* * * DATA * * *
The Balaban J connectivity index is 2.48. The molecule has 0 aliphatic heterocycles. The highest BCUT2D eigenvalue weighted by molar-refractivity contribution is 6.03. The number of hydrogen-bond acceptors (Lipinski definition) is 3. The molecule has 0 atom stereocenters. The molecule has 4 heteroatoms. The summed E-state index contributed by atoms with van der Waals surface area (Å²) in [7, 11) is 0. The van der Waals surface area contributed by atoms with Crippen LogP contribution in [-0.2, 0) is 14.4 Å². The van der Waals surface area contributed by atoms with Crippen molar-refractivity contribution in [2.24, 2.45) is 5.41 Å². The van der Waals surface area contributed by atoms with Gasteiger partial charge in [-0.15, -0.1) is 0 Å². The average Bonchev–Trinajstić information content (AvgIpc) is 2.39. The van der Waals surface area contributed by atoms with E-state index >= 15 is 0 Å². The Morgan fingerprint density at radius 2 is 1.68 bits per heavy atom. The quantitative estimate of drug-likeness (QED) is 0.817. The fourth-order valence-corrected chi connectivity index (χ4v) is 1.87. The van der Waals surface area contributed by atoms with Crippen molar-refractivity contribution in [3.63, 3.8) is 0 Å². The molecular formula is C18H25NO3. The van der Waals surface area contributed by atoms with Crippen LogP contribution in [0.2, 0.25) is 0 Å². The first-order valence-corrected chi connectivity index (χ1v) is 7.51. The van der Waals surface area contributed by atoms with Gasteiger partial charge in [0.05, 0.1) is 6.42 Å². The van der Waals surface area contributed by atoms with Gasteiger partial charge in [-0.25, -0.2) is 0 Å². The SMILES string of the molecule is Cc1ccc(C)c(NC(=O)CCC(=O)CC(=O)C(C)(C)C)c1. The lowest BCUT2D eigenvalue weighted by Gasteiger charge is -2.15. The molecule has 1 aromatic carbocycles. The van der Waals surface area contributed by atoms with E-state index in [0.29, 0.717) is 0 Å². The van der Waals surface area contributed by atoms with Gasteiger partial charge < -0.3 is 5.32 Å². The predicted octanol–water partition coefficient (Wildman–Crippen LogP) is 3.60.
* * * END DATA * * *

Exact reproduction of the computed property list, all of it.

The Balaban J connectivity index is 2.48. The molecule has 0 aliphatic heterocycles. The highest BCUT2D eigenvalue weighted by molar-refractivity contribution is 6.03. The number of hydrogen-bond acceptors (Lipinski definition) is 3. The molecule has 0 atom stereocenters. The molecule has 4 heteroatoms. The summed E-state index contributed by atoms with van der Waals surface area (Å²) in [7, 11) is 0. The van der Waals surface area contributed by atoms with Crippen LogP contribution in [-0.2, 0) is 14.4 Å². The van der Waals surface area contributed by atoms with Crippen molar-refractivity contribution in [2.24, 2.45) is 5.41 Å². The van der Waals surface area contributed by atoms with Gasteiger partial charge in [-0.15, -0.1) is 0 Å². The average Bonchev–Trinajstić information content (AvgIpc) is 2.39. The van der Waals surface area contributed by atoms with E-state index >= 15 is 0 Å². The Morgan fingerprint density at radius 2 is 1.68 bits per heavy atom. The quantitative estimate of drug-likeness (QED) is 0.817. The fourth-order valence-corrected chi connectivity index (χ4v) is 1.87. The van der Waals surface area contributed by atoms with Crippen molar-refractivity contribution in [3.63, 3.8) is 0 Å². The molecular formula is C18H25NO3. The van der Waals surface area contributed by atoms with Crippen LogP contribution in [0.2, 0.25) is 0 Å². The first-order valence-corrected chi connectivity index (χ1v) is 7.51. The van der Waals surface area contributed by atoms with Gasteiger partial charge in [0.05, 0.1) is 6.42 Å². The van der Waals surface area contributed by atoms with Gasteiger partial charge in [-0.25, -0.2) is 0 Å². The SMILES string of the molecule is Cc1ccc(C)c(NC(=O)CCC(=O)CC(=O)C(C)(C)C)c1. The lowest BCUT2D eigenvalue weighted by Gasteiger charge is -2.15. The molecule has 1 aromatic carbocycles. The van der Waals surface area contributed by atoms with E-state index in [0.29, 0.717) is 0 Å². The van der Waals surface area contributed by atoms with Gasteiger partial charge < -0.3 is 5.32 Å². The predicted octanol–water partition coefficient (Wildman–Crippen LogP) is 3.60.